Prior to the beginning of the season, it looked like Hazel Park’s girls swim program was in trouble.
Coach Geri Fuhr only had six swimmers on the roster and was informed that if she couldn’t increase that number to at least 10, the boys and girls would likely be consolidated to form one team.
Fuhr believed that was not in the best interest of the program, and instead of merely hoping that the situation would correct itself, she decided to take action. She began a recruiting campaign, which, among other strategies, included asking students registering for classes if they would like to be a part of the swim team.
The results of her proactive recruiting efforts proved to be fruitful, as the roster increased from six to 20, which is double the amount of girls she needed to keep the swim program intact.
Fuhr had no plans of letting the program’s future be put in jeopardy without a fight.
“My passion in life has always been teaching and coaching,” she said. “Whatever team it is, whatever classroom setting it is, my thing is, I always give a hundred percent, because that’s what you should do. When I was in high school, I played four sports, and I know how much that helped shape who I am as a person, and to take that away is, to me, almost unconscionable. Whatever it was going to take is what it was going to take. I think sports are awesome for kids in a school setting.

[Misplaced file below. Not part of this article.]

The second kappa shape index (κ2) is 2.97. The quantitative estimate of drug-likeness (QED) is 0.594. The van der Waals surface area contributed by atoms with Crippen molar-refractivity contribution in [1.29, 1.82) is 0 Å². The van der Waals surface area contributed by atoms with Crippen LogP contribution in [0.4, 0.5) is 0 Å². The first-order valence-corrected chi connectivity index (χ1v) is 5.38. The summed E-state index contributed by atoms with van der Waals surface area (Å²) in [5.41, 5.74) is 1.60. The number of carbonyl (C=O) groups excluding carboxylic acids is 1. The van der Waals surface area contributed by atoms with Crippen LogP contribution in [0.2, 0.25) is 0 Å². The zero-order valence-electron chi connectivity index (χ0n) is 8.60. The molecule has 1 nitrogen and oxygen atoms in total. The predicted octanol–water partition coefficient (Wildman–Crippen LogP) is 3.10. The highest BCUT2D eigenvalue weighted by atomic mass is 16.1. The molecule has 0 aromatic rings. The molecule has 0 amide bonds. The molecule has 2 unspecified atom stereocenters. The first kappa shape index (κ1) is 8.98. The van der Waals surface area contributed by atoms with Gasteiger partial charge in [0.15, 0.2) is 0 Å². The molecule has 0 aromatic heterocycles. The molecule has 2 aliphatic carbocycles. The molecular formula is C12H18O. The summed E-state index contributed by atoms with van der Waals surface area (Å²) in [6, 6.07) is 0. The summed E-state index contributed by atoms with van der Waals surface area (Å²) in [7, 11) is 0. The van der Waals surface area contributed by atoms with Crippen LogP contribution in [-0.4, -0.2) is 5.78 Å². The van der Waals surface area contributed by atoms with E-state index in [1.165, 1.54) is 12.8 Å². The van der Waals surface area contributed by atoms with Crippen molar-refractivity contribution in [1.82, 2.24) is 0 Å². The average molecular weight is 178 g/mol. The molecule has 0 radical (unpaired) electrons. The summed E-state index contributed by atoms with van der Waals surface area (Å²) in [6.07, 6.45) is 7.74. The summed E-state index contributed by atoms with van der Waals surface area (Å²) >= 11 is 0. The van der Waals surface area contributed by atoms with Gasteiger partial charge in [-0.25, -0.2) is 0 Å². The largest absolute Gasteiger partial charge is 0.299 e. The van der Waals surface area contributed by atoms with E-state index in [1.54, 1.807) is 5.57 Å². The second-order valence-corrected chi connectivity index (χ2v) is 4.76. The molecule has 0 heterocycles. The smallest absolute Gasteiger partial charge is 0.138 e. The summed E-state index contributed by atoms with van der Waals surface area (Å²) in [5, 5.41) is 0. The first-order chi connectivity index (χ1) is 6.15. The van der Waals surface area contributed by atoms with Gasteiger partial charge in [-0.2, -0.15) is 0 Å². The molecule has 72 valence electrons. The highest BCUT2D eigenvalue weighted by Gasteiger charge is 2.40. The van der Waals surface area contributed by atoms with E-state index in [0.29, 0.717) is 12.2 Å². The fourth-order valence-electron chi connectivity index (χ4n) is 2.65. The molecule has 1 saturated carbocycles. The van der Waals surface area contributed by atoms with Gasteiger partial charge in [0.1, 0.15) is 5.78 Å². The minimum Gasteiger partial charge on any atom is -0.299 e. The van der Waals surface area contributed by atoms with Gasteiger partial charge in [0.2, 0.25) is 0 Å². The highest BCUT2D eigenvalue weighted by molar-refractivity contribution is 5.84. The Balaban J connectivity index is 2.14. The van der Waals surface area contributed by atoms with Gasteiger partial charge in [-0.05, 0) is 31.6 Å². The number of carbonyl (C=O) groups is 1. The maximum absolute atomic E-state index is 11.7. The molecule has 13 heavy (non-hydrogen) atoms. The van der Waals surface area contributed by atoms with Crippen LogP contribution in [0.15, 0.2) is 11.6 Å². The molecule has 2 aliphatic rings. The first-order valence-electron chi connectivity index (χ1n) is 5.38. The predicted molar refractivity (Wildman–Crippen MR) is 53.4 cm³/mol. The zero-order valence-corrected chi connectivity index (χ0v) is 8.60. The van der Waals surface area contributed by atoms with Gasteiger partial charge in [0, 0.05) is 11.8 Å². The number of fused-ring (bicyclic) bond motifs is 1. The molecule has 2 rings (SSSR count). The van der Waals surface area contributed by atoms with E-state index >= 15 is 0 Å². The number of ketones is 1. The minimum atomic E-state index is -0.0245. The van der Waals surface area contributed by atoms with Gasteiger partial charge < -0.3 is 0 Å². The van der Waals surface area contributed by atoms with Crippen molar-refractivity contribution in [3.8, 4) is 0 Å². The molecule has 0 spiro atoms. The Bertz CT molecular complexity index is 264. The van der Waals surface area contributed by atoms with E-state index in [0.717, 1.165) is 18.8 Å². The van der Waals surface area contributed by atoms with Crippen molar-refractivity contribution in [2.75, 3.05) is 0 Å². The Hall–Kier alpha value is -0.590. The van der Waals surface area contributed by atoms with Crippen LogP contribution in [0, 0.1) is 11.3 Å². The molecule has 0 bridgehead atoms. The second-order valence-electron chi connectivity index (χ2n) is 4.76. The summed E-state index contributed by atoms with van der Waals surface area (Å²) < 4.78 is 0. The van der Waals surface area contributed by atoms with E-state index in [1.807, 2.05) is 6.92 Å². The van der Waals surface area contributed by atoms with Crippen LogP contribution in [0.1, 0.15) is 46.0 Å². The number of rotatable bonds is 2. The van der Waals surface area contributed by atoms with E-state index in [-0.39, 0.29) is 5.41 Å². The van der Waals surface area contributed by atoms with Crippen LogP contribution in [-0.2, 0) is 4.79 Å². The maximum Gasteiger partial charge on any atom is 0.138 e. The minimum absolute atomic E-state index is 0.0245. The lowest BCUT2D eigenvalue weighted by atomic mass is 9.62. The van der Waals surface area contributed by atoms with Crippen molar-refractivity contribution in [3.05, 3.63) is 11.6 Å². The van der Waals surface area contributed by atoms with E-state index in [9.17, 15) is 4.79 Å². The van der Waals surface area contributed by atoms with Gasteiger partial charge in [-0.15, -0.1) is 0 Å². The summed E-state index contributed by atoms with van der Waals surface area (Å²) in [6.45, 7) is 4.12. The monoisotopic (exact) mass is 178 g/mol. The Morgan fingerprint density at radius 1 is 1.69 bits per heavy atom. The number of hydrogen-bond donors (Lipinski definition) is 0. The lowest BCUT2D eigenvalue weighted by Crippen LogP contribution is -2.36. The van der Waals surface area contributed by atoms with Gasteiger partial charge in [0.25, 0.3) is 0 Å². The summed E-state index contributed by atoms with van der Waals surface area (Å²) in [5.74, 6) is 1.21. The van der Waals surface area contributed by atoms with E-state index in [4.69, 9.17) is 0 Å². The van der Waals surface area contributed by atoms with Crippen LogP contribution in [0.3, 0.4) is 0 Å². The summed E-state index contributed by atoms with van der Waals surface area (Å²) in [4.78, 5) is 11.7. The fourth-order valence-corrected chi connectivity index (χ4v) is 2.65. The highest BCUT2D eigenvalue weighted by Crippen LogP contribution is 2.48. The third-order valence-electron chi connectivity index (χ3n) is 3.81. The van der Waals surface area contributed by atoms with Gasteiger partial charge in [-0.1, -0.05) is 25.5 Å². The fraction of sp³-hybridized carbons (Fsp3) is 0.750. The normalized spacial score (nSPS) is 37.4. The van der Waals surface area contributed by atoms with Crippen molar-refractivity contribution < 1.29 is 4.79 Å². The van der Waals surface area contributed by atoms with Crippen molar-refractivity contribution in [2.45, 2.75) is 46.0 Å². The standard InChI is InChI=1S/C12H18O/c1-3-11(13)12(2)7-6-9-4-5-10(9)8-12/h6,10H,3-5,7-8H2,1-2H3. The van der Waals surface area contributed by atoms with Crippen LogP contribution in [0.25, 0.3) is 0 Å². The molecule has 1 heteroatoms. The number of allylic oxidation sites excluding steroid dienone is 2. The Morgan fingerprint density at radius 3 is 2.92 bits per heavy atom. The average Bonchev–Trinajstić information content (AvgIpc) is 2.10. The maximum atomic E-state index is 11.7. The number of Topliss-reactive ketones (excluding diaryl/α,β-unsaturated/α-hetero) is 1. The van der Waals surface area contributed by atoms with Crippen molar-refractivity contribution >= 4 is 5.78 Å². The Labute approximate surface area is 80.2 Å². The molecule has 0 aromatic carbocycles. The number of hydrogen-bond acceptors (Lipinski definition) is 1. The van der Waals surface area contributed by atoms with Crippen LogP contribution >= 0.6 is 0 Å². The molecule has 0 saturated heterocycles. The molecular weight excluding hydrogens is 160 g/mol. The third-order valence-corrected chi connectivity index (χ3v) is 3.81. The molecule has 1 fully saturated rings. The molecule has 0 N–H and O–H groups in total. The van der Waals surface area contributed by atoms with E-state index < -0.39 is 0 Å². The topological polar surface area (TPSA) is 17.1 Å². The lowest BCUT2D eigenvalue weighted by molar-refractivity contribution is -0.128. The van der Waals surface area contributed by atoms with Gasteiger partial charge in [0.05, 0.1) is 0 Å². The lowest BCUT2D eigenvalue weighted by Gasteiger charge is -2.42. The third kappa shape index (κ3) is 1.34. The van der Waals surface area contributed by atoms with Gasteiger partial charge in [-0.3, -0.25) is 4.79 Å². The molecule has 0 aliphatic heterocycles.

“I would stand at the registration line, and every kid that walked in that was a girl, I said, ‘Do you want to swim’? I actually got a drum major (Lauren Smith) to come out. She’s a senior this year, a great kid, and one of my best swimmers.”
One of the primary benefactors of Fuhr’s fight for the survival of the girls’ swim program could be Katrina Kendzierski. Fuhr believes she may have a shot at swimming for a college program, and a consolidated team could have negatively impacted her chances. Kendzierski and Hannah Korzenborn are both four-year swimmers for Hazel Park, and Fuhr appreciates the efforts her senior captains have given her.
“Katrina Kendzierski’s a very polished swimmer,” she said. “She swims all the strokes; she does all the IM. I can put her in any event, and she’ll be able to do it and do it well — very versatile. (She is) a good role model and leader. Hannah is a disciplined swimmer. She does the 500 for us. In races, she will really push herself. She’s very determined to finish whatever she starts in regards to each race.”
Having survived consolidation, Fuhr is ready to move the program forward. The Vikings currently have three juniors, three sophomores and eight freshmen on the roster. Fuhr hopes to grow the team even more, to help aid her in her goal of building a solid future for the swim program.
“I do have some really nice kids coming up,” she said. “The young talent’s that coming up will help develop the program. The younger kids that are coming up are hard working. Some are very talented, and they’re developing quickly. Some are already good, and they’re going to help build a good program for us.”